Jump to content


Photo

dubious claim and intent to sue


  • Please log in to reply
5 replies to this topic

#1 justjoe_10

justjoe_10

    New Member

  • Members
  • 2 posts

Posted 13 November 2012 - 10:10 AM

Edit/Summary: I didn't return a call for information (my address) in time, from a claimant.

Question 1: Am I in a liable for not calling back?
Question 2: Should I call my insurance company about this, and/or should I call the owner back?

I would appreciate any insights/advice or previous experience.

#2 LegalwriterOne

LegalwriterOne

    Platinum Contributor

  • Members
  • PipPipPipPipPipPipPip
  • 4,755 posts

Posted 13 November 2012 - 10:54 AM

You did not identify a state. Your state may require that in the event of an accident you provide the other driver your name, address, driver's license number and insurer information. You'll need to check your state's laws.

#3 Guest_FindLaw_Amir_*

Guest_FindLaw_Amir_*
  • Guests

Posted 13 November 2012 - 11:45 AM

What state is this matter concerning? To learn more about this subject matter, you may visit the Accidents and Injuries Center and read Car Accidents as a good resource.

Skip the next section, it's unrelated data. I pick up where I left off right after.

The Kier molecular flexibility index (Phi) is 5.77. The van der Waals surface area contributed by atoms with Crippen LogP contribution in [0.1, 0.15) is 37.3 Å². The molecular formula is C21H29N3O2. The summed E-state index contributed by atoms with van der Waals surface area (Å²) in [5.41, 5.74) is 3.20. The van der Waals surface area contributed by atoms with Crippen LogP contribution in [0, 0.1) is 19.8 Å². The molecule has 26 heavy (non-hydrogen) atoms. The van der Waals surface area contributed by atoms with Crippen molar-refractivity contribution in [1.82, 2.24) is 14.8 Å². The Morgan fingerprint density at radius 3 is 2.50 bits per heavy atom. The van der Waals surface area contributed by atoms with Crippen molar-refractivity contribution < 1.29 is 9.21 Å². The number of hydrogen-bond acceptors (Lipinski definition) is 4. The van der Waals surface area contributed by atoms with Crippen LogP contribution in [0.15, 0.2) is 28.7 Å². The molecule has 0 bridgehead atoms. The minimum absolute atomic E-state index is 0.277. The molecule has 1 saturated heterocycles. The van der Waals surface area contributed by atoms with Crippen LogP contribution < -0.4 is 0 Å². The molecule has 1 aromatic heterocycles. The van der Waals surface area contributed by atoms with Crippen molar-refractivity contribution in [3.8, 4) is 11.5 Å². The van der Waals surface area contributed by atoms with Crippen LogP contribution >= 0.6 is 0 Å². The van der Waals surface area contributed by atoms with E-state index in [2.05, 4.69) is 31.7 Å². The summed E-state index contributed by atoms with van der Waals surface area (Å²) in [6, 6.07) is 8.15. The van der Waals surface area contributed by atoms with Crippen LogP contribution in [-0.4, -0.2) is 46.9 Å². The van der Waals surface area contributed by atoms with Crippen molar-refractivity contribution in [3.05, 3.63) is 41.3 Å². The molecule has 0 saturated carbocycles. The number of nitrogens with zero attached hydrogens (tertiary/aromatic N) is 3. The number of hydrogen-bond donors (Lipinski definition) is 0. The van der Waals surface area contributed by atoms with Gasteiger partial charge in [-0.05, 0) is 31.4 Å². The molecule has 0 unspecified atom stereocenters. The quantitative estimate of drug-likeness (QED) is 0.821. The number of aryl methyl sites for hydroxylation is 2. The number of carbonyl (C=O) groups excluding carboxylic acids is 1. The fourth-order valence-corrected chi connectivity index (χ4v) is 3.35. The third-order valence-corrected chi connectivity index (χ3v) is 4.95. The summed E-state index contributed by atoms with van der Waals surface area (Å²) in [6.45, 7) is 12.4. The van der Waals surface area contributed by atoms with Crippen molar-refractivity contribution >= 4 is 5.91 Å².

#4 justjoe_10

justjoe_10

    New Member

  • Members
  • 2 posts

Posted 13 November 2012 - 07:25 PM

Thanks for the replies, this was in Virginia.

#5 Accident_Injury_Helpline

Accident_Injury_Helpline

    New Member

  • Members
  • 1 posts

Posted 03 December 2012 - 07:41 PM

In Australia your entitlements to a common law claim (or negligence claim) will also VERY MUCH depend on the State or Territory of injury. For example in NSW there are thresholds which means your injury has to be serious i.e. 15% permanent impairment. Is it the same in the States?

#6 pg1067

pg1067

    Platinum Contributor

  • Members
  • PipPipPipPipPipPipPip
  • 46,093 posts

Posted 03 December 2012 - 08:21 PM

In Australia your entitlements to a common law claim (or negligence claim) will also VERY MUCH depend on the State or Territory of injury. For example in NSW there are thresholds which means your injury has to be serious i.e. 15% permanent impairment. Is it the same in the States?


If you are saying that there is no common law negligence claim -- i.e., no entitlement to any recovery -- unless the plaintiff's injuries meet a certain minimum threshhold, no, there is no law of that sort in any U.S. state.




0 user(s) are reading this topic

0 members, 0 guests, 0 anonymous users